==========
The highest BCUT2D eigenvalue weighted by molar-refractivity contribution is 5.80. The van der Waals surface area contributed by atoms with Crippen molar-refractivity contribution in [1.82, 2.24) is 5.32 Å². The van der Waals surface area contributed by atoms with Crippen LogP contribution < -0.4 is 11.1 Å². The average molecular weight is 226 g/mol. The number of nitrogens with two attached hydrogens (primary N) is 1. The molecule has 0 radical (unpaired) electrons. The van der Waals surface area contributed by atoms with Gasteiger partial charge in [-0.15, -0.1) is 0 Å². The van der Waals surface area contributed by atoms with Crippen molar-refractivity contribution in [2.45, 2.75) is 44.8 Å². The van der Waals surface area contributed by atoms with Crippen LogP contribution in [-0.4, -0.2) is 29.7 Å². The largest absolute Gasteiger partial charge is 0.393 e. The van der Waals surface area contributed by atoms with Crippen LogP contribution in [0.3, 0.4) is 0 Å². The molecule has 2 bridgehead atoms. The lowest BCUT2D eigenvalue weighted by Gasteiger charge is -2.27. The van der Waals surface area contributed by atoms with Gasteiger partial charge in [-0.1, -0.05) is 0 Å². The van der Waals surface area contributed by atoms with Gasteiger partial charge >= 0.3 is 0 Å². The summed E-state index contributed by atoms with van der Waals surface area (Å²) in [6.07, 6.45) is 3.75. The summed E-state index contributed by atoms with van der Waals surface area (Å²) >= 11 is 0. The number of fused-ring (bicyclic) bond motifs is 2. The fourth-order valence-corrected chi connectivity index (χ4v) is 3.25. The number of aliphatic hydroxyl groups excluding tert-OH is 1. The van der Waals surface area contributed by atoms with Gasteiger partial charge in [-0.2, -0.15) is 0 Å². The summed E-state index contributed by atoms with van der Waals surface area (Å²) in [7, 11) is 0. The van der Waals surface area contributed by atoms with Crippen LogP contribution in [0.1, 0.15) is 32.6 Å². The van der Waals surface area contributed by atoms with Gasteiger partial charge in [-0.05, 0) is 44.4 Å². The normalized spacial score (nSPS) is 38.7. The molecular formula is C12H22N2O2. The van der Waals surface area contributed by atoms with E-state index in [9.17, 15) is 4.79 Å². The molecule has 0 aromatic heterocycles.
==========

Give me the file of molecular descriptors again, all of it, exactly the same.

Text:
The highest BCUT2D eigenvalue weighted by molar-refractivity contribution is 5.80. The van der Waals surface area contributed by atoms with Crippen molar-refractivity contribution in [1.82, 2.24) is 5.32 Å². The van der Waals surface area contributed by atoms with Crippen LogP contribution < -0.4 is 11.1 Å². The average molecular weight is 226 g/mol. The number of nitrogens with two attached hydrogens (primary N) is 1. The molecule has 0 radical (unpaired) electrons. The van der Waals surface area contributed by atoms with Gasteiger partial charge in [-0.15, -0.1) is 0 Å². The van der Waals surface area contributed by atoms with Crippen molar-refractivity contribution in [2.45, 2.75) is 44.8 Å². The van der Waals surface area contributed by atoms with Crippen LogP contribution in [-0.4, -0.2) is 29.7 Å². The largest absolute Gasteiger partial charge is 0.393 e. The van der Waals surface area contributed by atoms with Crippen LogP contribution in [0.3, 0.4) is 0 Å². The molecule has 2 bridgehead atoms. The lowest BCUT2D eigenvalue weighted by Gasteiger charge is -2.27. The van der Waals surface area contributed by atoms with Gasteiger partial charge in [-0.1, -0.05) is 0 Å². The van der Waals surface area contributed by atoms with Gasteiger partial charge >= 0.3 is 0 Å². The summed E-state index contributed by atoms with van der Waals surface area (Å²) in [6.07, 6.45) is 3.75. The summed E-state index contributed by atoms with van der Waals surface area (Å²) >= 11 is 0. The number of fused-ring (bicyclic) bond motifs is 2. The fourth-order valence-corrected chi connectivity index (χ4v) is 3.25. The number of aliphatic hydroxyl groups excluding tert-OH is 1. The van der Waals surface area contributed by atoms with Gasteiger partial charge in [-0.2, -0.15) is 0 Å². The summed E-state index contributed by atoms with van der Waals surface area (Å²) in [7, 11) is 0. The van der Waals surface area contributed by atoms with Crippen LogP contribution in [0.1, 0.15) is 32.6 Å². The van der Waals surface area contributed by atoms with Gasteiger partial charge in [-0.05, 0) is 44.4 Å². The normalized spacial score (nSPS) is 38.7. The molecular formula is C12H22N2O2. The van der Waals surface area contributed by atoms with E-state index in [9.17, 15) is 4.79 Å². The molecule has 0 aromatic heterocycles.